-Single Tank VS Dual Tanks-

A comparison of single and dual tank systems.  What has and hasn't worked for me.  Your mileage may vary.
Single Tank Systems
Over the last 12 years, my overall experience with single tank systems and WMO hasn't been ideal.  The issue is that we tend to get a bit greedy and push the limits of what a single tank setup can do without causing issues.

Blend wise, I try to stay at 50% or less when it comes to running a single tank.  That's 50% diesel to 50% oil blend (W80, 85, 90, etc.).  Yes that means you'll be spending more at the pump...  but it also means you'll slow or eliminate a lot of the issues that come with a single tank system.  The main issues that come up with a single tank stem from short drives and starting/shutting down on oil.  Oil blends require quite a bit of heat to burn clean.  Cold starts on heavy oil blends are typically difficult and smokey.  That smoke/haze is unburned fuel which leaves deposits on injector tips, valves, rings, etc.  The heavier the oil blend, the more of an issue this becomes. 

Even at 50%, a few short trips back to back to the local convenient store or what have you where the engine never reaches operating temp or sees a heavy load and you'll likely start seeing a consistent haze from the exhaust.  This is because the injector tips have started to "coke" or carbon up.  Typically speaking, as soon as you get out on the highway again, it'll clean back up and the problem will go away.  This happens MUCH faster as the oil blends go up beyond 50%...   when we start getting greedy.  I could typically go a few weeks on a 50/50 blend without much issue..   but 70% netted heavy hazing at idle even when at operating temperature.  It would then take 2-3 tanks of diesel fuel and hard driving to clear it back up.  If left unchecked, the injector coking will continue to get worse until power starts to drop off...  cylinder misfires start happening...   etc.  At that point, the only fix is to remove the injector(s) and manually clean them either in solvent or with a brass wire brush.

Moral of the story...   stick to 50% or under in single tank systems and don't be afraid to plant that skinny pedal from time to time.  Limit short trips as much as possible, as well as idle time.  When needed, run a tank of straight diesel and put it under a load to knock down hazing and clean up the injectors a bit.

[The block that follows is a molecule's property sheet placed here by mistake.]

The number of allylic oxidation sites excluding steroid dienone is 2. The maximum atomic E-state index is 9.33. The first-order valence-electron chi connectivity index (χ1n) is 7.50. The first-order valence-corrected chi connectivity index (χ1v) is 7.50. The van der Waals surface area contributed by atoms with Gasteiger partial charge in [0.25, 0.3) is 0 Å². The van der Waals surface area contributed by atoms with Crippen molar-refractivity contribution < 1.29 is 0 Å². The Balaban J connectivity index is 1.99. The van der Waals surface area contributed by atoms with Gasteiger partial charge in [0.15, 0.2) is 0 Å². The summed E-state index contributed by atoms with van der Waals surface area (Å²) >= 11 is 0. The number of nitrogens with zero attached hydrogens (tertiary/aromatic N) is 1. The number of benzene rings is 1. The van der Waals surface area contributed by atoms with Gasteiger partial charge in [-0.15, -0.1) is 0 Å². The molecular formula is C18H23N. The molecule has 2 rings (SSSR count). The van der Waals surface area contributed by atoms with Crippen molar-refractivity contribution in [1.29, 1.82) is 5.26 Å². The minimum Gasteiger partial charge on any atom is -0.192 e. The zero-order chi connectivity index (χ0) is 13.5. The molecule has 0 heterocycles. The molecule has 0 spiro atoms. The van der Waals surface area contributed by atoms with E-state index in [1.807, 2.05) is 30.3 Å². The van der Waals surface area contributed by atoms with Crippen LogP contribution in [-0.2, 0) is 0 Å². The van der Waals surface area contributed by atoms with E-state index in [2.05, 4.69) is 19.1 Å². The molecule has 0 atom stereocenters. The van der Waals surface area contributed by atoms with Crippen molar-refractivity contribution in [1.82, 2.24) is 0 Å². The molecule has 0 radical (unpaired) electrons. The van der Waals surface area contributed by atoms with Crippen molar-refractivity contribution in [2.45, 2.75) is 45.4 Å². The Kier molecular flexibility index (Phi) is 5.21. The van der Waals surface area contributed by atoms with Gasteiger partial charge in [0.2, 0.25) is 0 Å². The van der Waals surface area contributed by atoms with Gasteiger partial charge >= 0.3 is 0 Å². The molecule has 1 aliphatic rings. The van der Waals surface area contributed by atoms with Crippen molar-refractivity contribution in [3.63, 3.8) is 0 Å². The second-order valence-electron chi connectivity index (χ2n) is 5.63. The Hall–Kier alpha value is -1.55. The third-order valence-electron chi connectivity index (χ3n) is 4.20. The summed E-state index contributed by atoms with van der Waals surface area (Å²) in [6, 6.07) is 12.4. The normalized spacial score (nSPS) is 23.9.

Dual Tank Systems
Dual tank systems are my go-to for running WMO in high blends for long periods.  Most of my rigs are setup this way where the original vehicle tank stays straight diesel (for startup, shutdown, and short trips) and an auxiliary tank for WMO (typically W90 for me). 

This eliminates many of the issues with running alternative fuels in general.  Being able to start and shutdown on diesel eliminates the hard starting issues.  It also eliminates the cold burn issues with most oil blends and allows for higher blends to be used without issue.  This also gives you a "backup" of sorts if something goes wrong on oil...   you still have straight diesel in another tank with it's own filter to get back home on or clean things up on when needed.

Dual tanks sound great don't they?  BUT...    they have their own issues that must be taken care of.  For starters...   fitting a second tank isn't always easy and there isn't always a "bolt-in" option.  Bed mounted tanks, and small tanks in the trunk of a car tend to work well...  but what about SUVs?  Fabrication may be involved in getting a tank fitted.  Don't be afraid to think outside the box on this though.  Marine / boat tanks are an option as well as fuel cells (nope..  not just for race cars).  Don't forget about a way to monitor fuel level in the tank!

After you have the tank fitted, now you have to plumb it.  There are VERY few options when it comes to electronically controlled valves that will hold up to oil long term and they are typically expensive.  This is why I always try to go with mechanical valves.  Simple 3 port ball valves (1 for supply and 1 for return) makes for a very reliable system that is typically inexpensive.  Yes that means you'll need a place to mount the valves which may mean drilling holes in the floor of your vehicle.  You'll need to come to terms with that.

Once you've decided on valves and placement, then you'll need to plumb everything.  I typically use 1/2" ID hose or tubing for this.  Yes it is large but that's for a reason.  Oil blends are thicker than diesel, typically speaking.  The easier the oil can flow from the tank to the lift pump, the better.  I also typically run a remote filter head between the oil tank supply and the valve with a good quality filter/water separator.  I try to get a filter with a LOWER micron rating than the main engine fuel filter.  That way, the likelihood of plugging the main filter from the oil side is very slim (maintains your "backup" straight diesel side for if something goes wrong).

Once your tank is mounted and plumbed, you're ready to go.  The separate 3 port valves help eliminate cross contamination between the oil and diesel systems.  With a single 6 port valve, all of the oil in the fuel system will dump into the diesel tank when the valve is switched.  With a supply and return valve, the supply can be switched a few miles before switching the return which allows the system to be flushed with fresh diesel.

The biggest issue outside of actually installing and plumbing the tank is the cost.  Auxiliary fuel tanks typically aren't cheap and prices on hose/fittings are going up just about monthly it seems.  With that said, the headaches saved as well as the ability to run higher oil blends...   it will pay for itself in the long run.

**Dual Tank Plumbing Parts List - CLICK ME**

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